Bentley Continental GT V8
The GT V8 shares a bodyshell with the W12 model, with a few detail changes
- Specially engineered exhaust system delivers a wonderful noise
- High-quality trim throughout the cabin
- Drivetrain feels beautifully engineered
- Excellent cabin refinement even at speed
- Weight can blunt performance and handling
- Official fuel economy difficult to match in the real world
- Some cabin parts could looks and feel a little more expensive
- Sportiest suspension setting sometimes not firm enough for outright thrills
The V8 version of the Continental GT was built in response to increasing pressure from environmental and financial corners, but adds to the range rather than replacing the W12-engined model. Aimed at a slightly younger market that places more emphasis on driving character and sportiness, the GT V8 has been designed to be an entry point into the brand.
While the existing Continental GT carries on as before, the V8 is essentially a new model in its powertrain and attitude - at least in a marketing sense. It uses clever, advanced technology to reduce the capacity of the engine and achieve important tax breaks in certain crucial markets across the world, thus opening the Bentley brand up to new audiences.
Technically it sits beneath the Continental GT W12 in the range, but with a different emphasis on some aspects of the driving experience; it's intended to be an alternative choice rather than an inferior one. It indicates that Bentley will further look to downsizing in the future, using technology to ensure that any further new engines are still both powerful and refined.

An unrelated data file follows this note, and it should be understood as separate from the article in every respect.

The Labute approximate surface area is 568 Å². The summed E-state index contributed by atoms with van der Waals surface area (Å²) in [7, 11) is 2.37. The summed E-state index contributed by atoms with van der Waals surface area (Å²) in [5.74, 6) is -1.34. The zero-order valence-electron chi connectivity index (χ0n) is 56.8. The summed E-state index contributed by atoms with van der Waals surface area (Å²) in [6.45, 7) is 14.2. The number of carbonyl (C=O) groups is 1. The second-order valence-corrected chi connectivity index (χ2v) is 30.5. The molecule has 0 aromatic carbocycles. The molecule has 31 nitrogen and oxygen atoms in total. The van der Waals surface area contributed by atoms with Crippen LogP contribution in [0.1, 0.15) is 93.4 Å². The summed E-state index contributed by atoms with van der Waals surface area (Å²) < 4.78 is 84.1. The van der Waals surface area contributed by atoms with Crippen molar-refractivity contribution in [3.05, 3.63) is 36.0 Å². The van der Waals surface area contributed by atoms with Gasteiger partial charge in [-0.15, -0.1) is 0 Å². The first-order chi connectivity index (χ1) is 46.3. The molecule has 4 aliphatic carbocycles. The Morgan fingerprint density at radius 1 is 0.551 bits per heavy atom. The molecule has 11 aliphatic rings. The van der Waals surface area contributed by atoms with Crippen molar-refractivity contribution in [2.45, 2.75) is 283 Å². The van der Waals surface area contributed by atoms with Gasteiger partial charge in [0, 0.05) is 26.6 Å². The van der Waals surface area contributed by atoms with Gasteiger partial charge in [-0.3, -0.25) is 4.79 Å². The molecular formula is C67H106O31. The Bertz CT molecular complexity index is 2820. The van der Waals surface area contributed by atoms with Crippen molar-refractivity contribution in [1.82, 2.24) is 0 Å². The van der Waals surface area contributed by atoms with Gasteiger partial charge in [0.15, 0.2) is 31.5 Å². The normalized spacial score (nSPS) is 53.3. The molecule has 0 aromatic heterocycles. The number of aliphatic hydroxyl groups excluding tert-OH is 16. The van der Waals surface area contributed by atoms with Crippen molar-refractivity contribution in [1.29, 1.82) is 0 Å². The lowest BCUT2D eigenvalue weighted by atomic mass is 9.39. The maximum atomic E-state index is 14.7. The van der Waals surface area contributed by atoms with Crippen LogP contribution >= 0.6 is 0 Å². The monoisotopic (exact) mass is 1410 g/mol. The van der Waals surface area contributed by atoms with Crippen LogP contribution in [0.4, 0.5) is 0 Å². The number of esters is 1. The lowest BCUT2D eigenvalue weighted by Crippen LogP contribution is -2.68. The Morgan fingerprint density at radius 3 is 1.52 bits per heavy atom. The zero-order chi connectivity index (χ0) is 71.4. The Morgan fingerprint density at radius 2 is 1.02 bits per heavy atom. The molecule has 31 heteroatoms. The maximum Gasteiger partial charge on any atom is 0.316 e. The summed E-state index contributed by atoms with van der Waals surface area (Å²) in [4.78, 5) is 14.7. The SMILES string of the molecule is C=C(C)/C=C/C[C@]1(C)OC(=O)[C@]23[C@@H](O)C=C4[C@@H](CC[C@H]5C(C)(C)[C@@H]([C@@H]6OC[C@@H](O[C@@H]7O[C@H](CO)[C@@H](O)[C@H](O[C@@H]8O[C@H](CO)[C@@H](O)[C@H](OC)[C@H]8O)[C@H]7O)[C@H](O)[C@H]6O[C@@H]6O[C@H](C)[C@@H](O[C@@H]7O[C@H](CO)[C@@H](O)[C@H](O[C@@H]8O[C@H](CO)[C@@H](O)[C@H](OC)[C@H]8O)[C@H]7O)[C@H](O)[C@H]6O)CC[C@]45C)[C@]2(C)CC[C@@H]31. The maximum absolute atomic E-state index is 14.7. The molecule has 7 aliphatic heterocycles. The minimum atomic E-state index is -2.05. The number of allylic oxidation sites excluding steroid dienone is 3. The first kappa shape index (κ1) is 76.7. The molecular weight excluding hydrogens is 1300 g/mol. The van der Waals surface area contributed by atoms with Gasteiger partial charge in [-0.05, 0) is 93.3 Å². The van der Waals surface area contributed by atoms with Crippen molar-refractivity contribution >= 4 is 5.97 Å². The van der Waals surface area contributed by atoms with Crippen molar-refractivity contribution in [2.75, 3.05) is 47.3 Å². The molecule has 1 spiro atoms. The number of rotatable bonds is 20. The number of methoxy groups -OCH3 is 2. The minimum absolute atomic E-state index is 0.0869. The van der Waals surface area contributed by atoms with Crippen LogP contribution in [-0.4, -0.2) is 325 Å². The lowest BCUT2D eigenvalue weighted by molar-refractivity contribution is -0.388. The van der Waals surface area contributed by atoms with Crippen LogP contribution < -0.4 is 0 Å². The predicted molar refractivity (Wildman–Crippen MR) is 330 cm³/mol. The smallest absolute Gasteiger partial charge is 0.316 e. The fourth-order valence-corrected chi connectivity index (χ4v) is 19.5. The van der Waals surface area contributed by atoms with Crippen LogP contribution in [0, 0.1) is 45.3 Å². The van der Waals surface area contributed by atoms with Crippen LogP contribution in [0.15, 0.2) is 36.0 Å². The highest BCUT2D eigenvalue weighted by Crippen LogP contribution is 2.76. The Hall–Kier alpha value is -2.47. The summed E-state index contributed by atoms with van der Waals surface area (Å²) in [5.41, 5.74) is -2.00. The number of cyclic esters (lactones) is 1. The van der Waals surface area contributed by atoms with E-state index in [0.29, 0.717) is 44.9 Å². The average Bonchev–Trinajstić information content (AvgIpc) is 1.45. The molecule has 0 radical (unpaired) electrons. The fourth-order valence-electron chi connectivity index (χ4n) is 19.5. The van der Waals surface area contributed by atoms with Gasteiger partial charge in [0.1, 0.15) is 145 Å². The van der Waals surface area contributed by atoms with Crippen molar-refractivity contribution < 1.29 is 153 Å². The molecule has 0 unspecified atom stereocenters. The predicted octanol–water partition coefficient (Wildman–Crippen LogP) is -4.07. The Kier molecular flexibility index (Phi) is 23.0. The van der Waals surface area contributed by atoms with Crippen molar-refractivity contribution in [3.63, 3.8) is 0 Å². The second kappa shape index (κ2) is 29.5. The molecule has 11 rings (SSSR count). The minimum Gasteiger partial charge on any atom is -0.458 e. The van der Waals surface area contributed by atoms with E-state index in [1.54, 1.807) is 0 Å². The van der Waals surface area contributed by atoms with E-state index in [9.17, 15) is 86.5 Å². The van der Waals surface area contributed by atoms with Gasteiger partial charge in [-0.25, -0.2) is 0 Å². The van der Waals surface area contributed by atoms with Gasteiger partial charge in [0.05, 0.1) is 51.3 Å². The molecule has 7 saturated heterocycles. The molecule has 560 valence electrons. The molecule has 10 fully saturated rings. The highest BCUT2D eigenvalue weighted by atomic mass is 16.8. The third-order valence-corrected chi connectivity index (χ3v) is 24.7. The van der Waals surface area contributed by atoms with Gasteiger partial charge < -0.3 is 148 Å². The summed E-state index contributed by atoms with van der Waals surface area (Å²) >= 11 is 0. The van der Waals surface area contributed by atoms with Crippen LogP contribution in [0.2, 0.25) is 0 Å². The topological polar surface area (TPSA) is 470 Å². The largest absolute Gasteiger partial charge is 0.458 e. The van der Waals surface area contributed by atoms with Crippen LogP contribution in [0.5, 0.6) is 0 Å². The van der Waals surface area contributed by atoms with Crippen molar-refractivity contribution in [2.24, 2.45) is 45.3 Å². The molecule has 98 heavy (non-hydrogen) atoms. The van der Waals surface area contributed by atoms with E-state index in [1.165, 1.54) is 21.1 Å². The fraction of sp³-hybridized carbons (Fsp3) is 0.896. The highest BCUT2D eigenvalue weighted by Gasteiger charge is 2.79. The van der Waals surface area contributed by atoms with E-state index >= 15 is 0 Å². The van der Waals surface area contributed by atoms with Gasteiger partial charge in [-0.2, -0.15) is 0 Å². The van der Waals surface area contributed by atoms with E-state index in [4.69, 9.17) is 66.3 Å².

Key to the model's huge reduction in CO2 output and fuel consumption are ideas like cylinder deactivation under light engine loads and an efficient layout that keeps pipes as short as possible so less energy is wasted. Externally, although the basic bodyshell is the same, red enamel Bentley badges and a black grille separate the V8 from the W12.
Despite a more aggressive intent, the V8 is not meant to be a stripped-out sports car. The coupe still weighs 2.3 tonnes, little lighter than the W12 model partially because the W12 is an extraordinarily lightweight engine for its capacity. Key to Bentley ownership is personalisation, and the vast options list will keep even the most particular of customers happy.
Our verdict on the Bentley Continental GT V8
For many this 'lesser' Continental GT will be just the ticket. Bentley is keen to focus on the driving experience, and this V8-powered car offers the keen driver a more involving experience. Despite the reduction in cylinder count it's a capable and engaging machine, and no less luxurious because of it.
According to Bentley's claims, the GT V8 uses much less fuel and emits far less CO2 versus the previous generation GT with the W12 engine. In conjunction with a large fuel tank it gives the V8 a vastly superior cruising range - a quality specifically requested by existing Continental GT buyers. Its CO2 is respectably low and as a new, more accessible way of buying into the brand it is likely to retain high residual values.